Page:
Labour demands action on workplace safety as activists lobby provincial government

Members of the BC Federation of Labour's Occupational Health and Safety Committee headed to Victoria Monday, April 30 to press the case for better workplace safety enforcement and decent pensions for workers injured on the job.

The lobby, headed by Federation President Jim Sinclair and Secretary-Treasurer Angela Schira, comes on the heels of Day of Mourning ceremonies across BC that marked the beginning of a month of labour action to win safer workplaces.

"Our challenge to government is very simple," Sinclair said. "It's time to step up enforcement, tighten the rules, hold employers accountable and take better care of workers who become sick or injured on the job."

More than 200 union members and elected officials, including HSA President Reid Johnson, gathered in Surrey's Bear Creek Park Saturday for a Day of Mourning event that focused on the recent highway death of three farmworkers headed to a greenhouse in an unsafe van.

After a moment of silence for those who died, Sinclair told the crowd how he observed more workers being forced to travel in an unsafe van just three days after the fatalities.

"There is a systematic lack of respect for those human beings to force them into an unsafe vehicle just days after three people died," he said.

Dhania Sooner, a relative of one of those who died, demanded "action to no one ever loses a mother or a sister again." Gurcharan Dhillon told how the infant child of one of those killed "is still hoping his mother will return."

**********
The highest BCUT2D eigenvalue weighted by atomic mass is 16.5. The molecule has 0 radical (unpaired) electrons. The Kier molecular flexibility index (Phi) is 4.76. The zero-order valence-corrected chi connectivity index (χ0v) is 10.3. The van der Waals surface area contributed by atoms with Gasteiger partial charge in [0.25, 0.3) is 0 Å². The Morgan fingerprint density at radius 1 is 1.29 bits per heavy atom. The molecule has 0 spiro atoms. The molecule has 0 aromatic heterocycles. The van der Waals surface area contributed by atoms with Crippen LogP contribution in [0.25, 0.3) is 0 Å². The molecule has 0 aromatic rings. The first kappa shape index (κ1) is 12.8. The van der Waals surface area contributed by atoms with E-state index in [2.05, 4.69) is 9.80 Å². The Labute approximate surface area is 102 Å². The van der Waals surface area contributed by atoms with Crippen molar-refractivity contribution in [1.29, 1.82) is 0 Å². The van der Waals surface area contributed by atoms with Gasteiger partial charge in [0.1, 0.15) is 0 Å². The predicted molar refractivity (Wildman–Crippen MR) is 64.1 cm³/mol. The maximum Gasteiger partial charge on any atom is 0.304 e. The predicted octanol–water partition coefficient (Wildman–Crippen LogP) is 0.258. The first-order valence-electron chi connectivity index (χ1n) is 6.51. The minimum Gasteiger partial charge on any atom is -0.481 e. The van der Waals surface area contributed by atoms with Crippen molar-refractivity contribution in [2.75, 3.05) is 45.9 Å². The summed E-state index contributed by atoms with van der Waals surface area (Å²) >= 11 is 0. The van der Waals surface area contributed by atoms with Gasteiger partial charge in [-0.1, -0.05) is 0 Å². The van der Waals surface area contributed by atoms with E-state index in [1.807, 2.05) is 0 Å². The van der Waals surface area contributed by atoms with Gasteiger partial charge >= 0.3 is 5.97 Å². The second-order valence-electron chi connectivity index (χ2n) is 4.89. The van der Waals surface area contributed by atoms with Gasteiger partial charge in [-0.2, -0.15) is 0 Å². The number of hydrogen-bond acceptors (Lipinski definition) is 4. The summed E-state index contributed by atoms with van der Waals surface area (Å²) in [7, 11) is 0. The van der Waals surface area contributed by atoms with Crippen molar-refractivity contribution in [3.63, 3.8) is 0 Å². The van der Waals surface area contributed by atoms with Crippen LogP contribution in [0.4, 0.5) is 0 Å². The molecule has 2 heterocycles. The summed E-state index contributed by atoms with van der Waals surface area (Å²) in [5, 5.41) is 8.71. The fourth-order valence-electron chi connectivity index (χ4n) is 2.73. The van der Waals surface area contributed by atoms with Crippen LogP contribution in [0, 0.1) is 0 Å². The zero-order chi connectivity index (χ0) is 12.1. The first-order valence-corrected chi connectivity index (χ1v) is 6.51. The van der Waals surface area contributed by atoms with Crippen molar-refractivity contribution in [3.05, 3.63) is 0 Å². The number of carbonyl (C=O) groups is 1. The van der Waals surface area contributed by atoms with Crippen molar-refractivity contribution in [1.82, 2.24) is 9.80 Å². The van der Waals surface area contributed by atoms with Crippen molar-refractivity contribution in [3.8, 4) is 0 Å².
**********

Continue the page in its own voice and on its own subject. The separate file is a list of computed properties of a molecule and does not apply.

The ceremony was attended by civic officials from Surrey and MLAs from both parties in the Legislature.

"We're still witnessing far too many workplace fatalities and injuries that can be prevented if we step up enforcement," said Sinclair.

Last year an inspection blitz by the Workers' Compensation Board (WCB) of 300 forest industry job sites resulted in 650 orders for compliance issued by the Board. As well, a WCB inspection blitz of 366 gas stations, according to the WCB, "found significant levels of non-compliance with safety regulations."

Following the deaths of the three farmworkers in March, re-instated roadside spot checks found that 37 percent of farm labour passenger vans failed to meet safety standards. The failures included 51 vans that had mechanical violations, 18 cases of load security violations and nine vans failed because the driver did not have the correct class of licence.

Working with the families of crash victims, the Federation presented 29 recommendations to the provincial government to protect the lives and improve the working conditions of BC farmworkers.

The government has yet to respond.

Sinclair also noted that in a five-year period, inspection reports by the WCB decreased by 30 percent, compliance orders by 20 percent and the number of penalties imposed by WCB decreased by 54 percent.

Last year 160 workers died from a work-related accident or disease, including:

  • 12 workers between the ages of 15 and 24;
  • 22 forestry workers and 39 construction workers;
  • 61 workers who died from occupational disease; and
  • 4,723 workers were permanently injured as a result of a workplace accident.

The Federation's Occupational Health and Safety Committee members were in Victoria to meet with MLAs and press the case, not only for improved safety standards and enforcement, but also restoration of compensation rights for injured workers, that were stripped in 2003.